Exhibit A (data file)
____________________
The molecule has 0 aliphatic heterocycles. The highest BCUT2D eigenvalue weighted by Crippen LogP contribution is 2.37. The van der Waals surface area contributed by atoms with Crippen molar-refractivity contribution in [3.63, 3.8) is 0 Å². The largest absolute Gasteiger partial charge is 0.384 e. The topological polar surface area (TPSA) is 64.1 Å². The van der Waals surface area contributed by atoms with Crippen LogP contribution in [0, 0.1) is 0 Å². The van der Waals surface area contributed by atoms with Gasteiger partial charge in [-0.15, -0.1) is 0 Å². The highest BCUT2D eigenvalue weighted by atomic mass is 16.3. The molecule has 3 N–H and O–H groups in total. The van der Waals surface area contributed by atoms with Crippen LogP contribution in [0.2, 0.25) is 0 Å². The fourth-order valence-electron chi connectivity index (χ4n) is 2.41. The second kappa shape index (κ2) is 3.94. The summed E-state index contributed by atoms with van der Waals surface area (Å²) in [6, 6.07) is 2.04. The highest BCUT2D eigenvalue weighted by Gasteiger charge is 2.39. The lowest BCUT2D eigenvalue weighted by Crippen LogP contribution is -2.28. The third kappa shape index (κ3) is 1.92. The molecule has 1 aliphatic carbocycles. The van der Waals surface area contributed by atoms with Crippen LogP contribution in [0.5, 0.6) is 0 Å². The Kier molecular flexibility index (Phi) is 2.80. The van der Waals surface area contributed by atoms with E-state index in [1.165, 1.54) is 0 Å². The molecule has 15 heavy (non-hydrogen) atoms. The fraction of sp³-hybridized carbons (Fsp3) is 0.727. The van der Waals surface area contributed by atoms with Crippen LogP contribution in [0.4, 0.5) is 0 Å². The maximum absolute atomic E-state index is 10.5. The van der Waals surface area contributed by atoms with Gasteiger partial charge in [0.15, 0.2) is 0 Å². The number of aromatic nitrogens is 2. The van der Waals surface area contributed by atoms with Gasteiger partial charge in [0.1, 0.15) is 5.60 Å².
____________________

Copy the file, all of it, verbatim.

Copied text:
The molecule has 0 aliphatic heterocycles. The highest BCUT2D eigenvalue weighted by Crippen LogP contribution is 2.37. The van der Waals surface area contributed by atoms with Crippen molar-refractivity contribution in [3.63, 3.8) is 0 Å². The largest absolute Gasteiger partial charge is 0.384 e. The topological polar surface area (TPSA) is 64.1 Å². The van der Waals surface area contributed by atoms with Crippen LogP contribution in [0, 0.1) is 0 Å². The van der Waals surface area contributed by atoms with Gasteiger partial charge in [-0.15, -0.1) is 0 Å². The highest BCUT2D eigenvalue weighted by atomic mass is 16.3. The molecule has 3 N–H and O–H groups in total. The van der Waals surface area contributed by atoms with Crippen LogP contribution in [0.2, 0.25) is 0 Å². The fourth-order valence-electron chi connectivity index (χ4n) is 2.41. The second kappa shape index (κ2) is 3.94. The summed E-state index contributed by atoms with van der Waals surface area (Å²) in [6, 6.07) is 2.04. The highest BCUT2D eigenvalue weighted by Gasteiger charge is 2.39. The lowest BCUT2D eigenvalue weighted by Crippen LogP contribution is -2.28. The third kappa shape index (κ3) is 1.92. The molecule has 1 aliphatic carbocycles. The van der Waals surface area contributed by atoms with Crippen LogP contribution in [0.5, 0.6) is 0 Å². The Kier molecular flexibility index (Phi) is 2.80. The van der Waals surface area contributed by atoms with E-state index in [1.165, 1.54) is 0 Å². The molecule has 15 heavy (non-hydrogen) atoms. The fraction of sp³-hybridized carbons (Fsp3) is 0.727. The van der Waals surface area contributed by atoms with Crippen LogP contribution in [0.4, 0.5) is 0 Å². The maximum absolute atomic E-state index is 10.5. The van der Waals surface area contributed by atoms with Gasteiger partial charge in [0.15, 0.2) is 0 Å². The number of aromatic nitrogens is 2. The van der Waals surface area contributed by atoms with Gasteiger partial charge in [0.1, 0.15) is 5.60 Å².